Commentary

109 Inauthenticity and misattribution

BAILMENT vol 3(1)
BAILMENT vol 3(1) | Commentary

109 Inauthenticity and misattribution

BAILMENT vol 3(1) | Commentary

109 Inauthenticity and misattribution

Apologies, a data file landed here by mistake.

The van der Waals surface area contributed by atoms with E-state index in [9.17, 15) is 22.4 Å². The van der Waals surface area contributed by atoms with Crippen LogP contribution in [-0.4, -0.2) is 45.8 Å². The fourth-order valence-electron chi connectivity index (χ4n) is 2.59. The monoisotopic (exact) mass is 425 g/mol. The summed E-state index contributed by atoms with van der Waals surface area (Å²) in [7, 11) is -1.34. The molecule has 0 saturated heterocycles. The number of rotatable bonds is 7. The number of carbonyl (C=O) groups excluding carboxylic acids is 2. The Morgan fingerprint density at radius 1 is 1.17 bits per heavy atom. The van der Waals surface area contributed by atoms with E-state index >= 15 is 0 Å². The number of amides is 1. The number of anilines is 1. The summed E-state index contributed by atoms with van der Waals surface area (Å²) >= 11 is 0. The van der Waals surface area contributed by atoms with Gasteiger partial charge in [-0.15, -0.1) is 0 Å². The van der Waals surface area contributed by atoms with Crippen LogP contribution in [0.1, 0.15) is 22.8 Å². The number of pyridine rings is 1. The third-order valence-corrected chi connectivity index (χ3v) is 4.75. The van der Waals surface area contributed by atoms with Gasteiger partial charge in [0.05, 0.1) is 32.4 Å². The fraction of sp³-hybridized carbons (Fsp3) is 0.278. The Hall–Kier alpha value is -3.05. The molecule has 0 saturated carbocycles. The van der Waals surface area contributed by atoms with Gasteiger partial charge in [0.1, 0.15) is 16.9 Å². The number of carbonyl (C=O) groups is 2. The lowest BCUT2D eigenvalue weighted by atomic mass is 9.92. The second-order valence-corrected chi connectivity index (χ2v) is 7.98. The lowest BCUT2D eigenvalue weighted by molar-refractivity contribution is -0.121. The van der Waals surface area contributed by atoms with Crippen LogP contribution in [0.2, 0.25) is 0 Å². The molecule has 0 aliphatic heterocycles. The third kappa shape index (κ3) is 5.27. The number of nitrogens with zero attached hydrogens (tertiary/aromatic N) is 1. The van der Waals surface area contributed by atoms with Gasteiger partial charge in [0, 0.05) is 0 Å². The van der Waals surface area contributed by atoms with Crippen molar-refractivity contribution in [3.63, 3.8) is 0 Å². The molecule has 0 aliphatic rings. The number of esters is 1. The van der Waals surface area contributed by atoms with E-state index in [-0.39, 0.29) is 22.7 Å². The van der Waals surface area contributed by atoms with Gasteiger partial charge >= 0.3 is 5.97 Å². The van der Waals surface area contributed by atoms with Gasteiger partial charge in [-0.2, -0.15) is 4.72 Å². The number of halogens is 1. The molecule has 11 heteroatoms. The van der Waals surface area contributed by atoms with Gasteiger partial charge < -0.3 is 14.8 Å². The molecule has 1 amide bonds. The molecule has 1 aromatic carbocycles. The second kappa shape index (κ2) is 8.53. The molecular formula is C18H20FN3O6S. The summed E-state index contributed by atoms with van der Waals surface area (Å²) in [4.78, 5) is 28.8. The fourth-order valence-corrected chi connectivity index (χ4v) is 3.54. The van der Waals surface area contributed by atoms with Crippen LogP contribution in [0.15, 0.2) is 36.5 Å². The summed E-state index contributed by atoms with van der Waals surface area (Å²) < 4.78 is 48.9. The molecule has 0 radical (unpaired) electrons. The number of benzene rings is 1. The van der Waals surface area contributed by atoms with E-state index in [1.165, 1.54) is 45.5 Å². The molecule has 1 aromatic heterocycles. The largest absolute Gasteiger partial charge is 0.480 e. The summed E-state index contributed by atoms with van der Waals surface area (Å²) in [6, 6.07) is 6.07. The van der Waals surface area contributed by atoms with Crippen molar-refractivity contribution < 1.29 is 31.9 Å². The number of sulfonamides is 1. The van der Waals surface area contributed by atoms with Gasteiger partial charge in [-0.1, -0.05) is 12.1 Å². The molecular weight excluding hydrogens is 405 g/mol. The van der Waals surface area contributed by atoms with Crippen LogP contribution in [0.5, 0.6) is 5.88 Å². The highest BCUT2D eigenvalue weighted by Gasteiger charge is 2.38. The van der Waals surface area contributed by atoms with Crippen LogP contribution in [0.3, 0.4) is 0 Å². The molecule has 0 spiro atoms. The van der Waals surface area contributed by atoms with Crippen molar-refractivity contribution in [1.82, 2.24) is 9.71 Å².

In principle, the discovery that a loaned cultural object is in some material respect inauthentic can cause the borrower significant financial and professional embarrassment1. Exhibitions might need to be cancelled or revised, insurance valuations reconsidered, catalogues abandoned or rewritten and even sponsorship deals re-negotiated, on finding that the painter to which a painting was attributed, or the provenance with which an antiquity was credited, are false. In practice, however, it is extremely rare for art loans to give rise to litigation on grounds of want of authenticity. In part this can be ascribed to the atmosphere

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